happiness map Green spots are the happy places, the red ones not so much.

Mexico: happy country and a happy language

World Happiness Report puts Mexico in a very cheerful 14th place

Lack of security and poverty are among the larger issues that negatively affect the lives of many Mexicans, but it sure doesn’t stop them from being a happy bunch.

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The evidence is in the World Happiness Report, in which Mexico ranks right up there as one of the world’s happiest places, coming in 14th on the list of 158 countries.

The index is based on polls that asks questions relating to income, life expectancy, generosity, social support, freedom and corruption to produce a measurement between 0 and 10. Zero represents the worst possible life and 10 the best possible.

If you live in first-place Switzerland, which scored 7.587 on the index, you likely have the best possible; if you’re in last-place Togo (or almost anywhere else in Africa for that matter), whose score was 2.839, life is probably pretty miserable.

But in Mexico things are pretty cheerful, if the 7.187 score is any indication.

In Latin America, only Costa Rica did better, placing 12th, while Brazil wasn’t far behind Mexico at 16th.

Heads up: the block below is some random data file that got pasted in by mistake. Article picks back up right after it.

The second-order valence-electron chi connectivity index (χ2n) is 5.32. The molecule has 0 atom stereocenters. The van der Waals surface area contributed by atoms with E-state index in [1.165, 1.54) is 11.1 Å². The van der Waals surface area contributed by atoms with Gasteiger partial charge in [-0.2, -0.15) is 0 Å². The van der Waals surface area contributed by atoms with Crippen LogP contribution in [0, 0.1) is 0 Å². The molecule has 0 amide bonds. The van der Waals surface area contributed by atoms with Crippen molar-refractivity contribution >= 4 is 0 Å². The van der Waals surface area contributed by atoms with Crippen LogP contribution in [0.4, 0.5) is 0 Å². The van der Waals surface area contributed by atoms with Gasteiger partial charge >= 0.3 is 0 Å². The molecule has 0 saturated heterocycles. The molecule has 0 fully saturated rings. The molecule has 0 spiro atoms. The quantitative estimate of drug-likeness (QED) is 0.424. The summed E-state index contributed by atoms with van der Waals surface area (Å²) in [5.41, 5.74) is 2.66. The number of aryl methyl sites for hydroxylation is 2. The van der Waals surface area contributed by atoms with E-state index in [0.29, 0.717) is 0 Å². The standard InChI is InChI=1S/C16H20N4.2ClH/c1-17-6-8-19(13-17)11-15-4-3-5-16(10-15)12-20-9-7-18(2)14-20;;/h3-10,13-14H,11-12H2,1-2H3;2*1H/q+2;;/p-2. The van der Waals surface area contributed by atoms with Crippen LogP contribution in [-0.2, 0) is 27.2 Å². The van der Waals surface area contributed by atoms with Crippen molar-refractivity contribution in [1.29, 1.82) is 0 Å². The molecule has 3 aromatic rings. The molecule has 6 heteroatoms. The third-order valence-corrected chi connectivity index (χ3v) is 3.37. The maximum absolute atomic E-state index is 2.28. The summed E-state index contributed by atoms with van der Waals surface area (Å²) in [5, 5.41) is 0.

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Mexico also came out happier than the United States, which was immediately behind in 15th place. Canadians, meanwhile, are happier than both: it was in fifth place.

After Brazil, the next Latin country on the list was Venezuela, in 23rd place, whose happiness has not been reflected in recent reports of decidedly unhappy economic conditions.

The report, which is published annually by the United Nations Sustainable Development Solutions Network, is not the first happiness study of the year. In February, the Proceedings of the National Academy of Sciences published one that concluded that the world’s happiest language is Spanish.

The result was based on an analysis that identified the top 100,000 of the most frequently used words across 10 languages. Researchers then asked native speakers of the languages to rate whether the words were happy or sad on a scale of one to nine.

Spanish speakers, it turned out, use the highest number of happy words in their everyday speech.

Mexico, it would appear, is a very happy place.

Mexico News Daily

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